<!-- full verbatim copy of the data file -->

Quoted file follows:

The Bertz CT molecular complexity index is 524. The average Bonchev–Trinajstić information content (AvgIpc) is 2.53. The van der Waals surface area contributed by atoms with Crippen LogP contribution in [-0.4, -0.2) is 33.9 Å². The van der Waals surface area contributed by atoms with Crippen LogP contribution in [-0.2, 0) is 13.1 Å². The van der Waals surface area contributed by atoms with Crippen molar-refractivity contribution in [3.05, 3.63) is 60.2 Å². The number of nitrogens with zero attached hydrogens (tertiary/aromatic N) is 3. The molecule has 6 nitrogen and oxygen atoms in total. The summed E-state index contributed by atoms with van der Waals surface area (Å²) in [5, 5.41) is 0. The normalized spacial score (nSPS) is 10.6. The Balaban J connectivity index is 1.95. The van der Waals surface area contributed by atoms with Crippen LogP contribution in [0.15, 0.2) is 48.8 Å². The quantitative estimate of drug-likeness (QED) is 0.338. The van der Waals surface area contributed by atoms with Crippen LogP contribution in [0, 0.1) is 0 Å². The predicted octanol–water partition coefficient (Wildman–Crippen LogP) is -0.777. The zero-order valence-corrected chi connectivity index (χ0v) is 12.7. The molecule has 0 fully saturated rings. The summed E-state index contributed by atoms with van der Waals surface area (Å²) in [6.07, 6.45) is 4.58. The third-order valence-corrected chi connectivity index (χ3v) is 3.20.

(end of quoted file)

The Bertz CT molecular complexity index is 524. The average Bonchev–Trinajstić information content (AvgIpc) is 2.53. The van der Waals surface area contributed by atoms with Crippen LogP contribution in [-0.4, -0.2) is 33.9 Å². The van der Waals surface area contributed by atoms with Crippen LogP contribution in [-0.2, 0) is 13.1 Å². The van der Waals surface area contributed by atoms with Crippen molar-refractivity contribution in [3.05, 3.63) is 60.2 Å². The number of nitrogens with zero attached hydrogens (tertiary/aromatic N) is 3. The molecule has 6 nitrogen and oxygen atoms in total. The summed E-state index contributed by atoms with van der Waals surface area (Å²) in [5, 5.41) is 0. The normalized spacial score (nSPS) is 10.6. The Balaban J connectivity index is 1.95. The van der Waals surface area contributed by atoms with Crippen LogP contribution in [0.15, 0.2) is 48.8 Å². The quantitative estimate of drug-likeness (QED) is 0.338. The van der Waals surface area contributed by atoms with Crippen LogP contribution in [0, 0.1) is 0 Å². The predicted octanol–water partition coefficient (Wildman–Crippen LogP) is -0.777. The zero-order valence-corrected chi connectivity index (χ0v) is 12.7. The molecule has 0 fully saturated rings. The summed E-state index contributed by atoms with van der Waals surface area (Å²) in [6.07, 6.45) is 4.58. The third-order valence-corrected chi connectivity index (χ3v) is 3.20.